An icon with a question markQuestions to consider: Do policymakers in your region adopt participatory processes to engage the communities they serve? To what extent have they implemented gender-responsive policies related to climate resilience, mitigation or disaster preparedness? Are there recent successes you can highlight, or challenges that your reporting can point to?


Journalists, regardless of their own gender identity, have an important role to play in putting the spotlight on how women experience climate change. This tipsheet serves as a brief introduction to the gendered effects of climate change in the Asia-Pacific region; these and many others urgently need greater media attention. Only with accurate, localized and gender-sensitive information can people successfully adapt to their changing environments, engage more fully in decision-making processes, hold the powerful to account and demand more inclusive and effective policies.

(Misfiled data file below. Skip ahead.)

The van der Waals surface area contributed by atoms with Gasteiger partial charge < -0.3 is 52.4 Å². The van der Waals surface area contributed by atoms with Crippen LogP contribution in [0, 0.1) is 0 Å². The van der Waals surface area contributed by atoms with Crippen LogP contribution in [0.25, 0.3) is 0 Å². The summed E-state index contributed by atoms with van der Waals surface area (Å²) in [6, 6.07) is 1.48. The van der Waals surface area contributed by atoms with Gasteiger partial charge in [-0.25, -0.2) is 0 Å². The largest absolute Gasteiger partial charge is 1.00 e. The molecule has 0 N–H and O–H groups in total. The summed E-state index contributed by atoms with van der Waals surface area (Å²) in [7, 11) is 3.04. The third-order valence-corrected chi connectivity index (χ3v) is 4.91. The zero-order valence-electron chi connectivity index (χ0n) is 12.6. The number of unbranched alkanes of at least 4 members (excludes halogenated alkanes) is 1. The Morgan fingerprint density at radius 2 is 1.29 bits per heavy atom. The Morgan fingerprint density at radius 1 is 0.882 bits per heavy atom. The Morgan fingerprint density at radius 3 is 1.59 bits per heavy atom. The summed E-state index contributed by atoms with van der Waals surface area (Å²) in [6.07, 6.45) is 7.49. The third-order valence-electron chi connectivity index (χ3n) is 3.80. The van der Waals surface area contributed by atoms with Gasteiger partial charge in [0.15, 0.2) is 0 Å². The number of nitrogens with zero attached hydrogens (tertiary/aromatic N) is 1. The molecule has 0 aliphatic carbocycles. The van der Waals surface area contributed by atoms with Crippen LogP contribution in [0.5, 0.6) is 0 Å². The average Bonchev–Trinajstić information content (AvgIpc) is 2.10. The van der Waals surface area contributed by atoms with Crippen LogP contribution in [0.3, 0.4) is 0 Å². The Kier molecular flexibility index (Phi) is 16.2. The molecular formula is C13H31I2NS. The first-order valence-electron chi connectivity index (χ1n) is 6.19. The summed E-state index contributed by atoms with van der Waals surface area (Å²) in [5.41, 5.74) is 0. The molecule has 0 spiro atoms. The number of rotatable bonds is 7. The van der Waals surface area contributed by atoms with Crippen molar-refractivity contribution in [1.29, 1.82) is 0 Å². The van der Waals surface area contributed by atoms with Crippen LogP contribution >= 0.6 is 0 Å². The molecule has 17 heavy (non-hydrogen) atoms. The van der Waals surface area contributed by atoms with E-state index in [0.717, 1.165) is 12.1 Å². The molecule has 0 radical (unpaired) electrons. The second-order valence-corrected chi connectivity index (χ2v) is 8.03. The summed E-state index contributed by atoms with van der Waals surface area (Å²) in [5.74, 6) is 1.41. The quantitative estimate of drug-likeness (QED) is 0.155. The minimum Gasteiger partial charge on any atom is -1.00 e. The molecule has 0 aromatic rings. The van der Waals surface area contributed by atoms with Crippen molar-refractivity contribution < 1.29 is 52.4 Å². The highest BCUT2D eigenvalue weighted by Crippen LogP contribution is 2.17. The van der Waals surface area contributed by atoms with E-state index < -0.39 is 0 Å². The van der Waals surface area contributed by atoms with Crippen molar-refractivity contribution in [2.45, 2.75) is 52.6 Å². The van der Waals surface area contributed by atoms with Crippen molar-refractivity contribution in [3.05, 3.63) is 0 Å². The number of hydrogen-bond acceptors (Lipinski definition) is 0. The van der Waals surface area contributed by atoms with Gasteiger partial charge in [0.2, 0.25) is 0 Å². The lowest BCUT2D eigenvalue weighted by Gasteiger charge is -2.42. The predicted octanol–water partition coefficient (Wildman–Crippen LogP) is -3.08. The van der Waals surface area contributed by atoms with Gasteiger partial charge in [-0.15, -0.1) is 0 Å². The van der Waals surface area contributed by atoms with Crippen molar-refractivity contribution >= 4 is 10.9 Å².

Story themes and ideas

Here are a few examples of topics to explore when reporting on how women are affected by climate change:  

  • Gendered effects of climate change: How does climate change affect women in your country? How does climate change in your country affect women who have different identity traits (e.g. live in a rural area, belong to a sexual minority)?
  • Government policies and plans: What sorts of policies and plans has your government adopted to mitigate and adapt to climate change? What about protocols for disaster management and risk reduction? To what extent are women involved in policymaking? How well is your government implementing these policies and plans?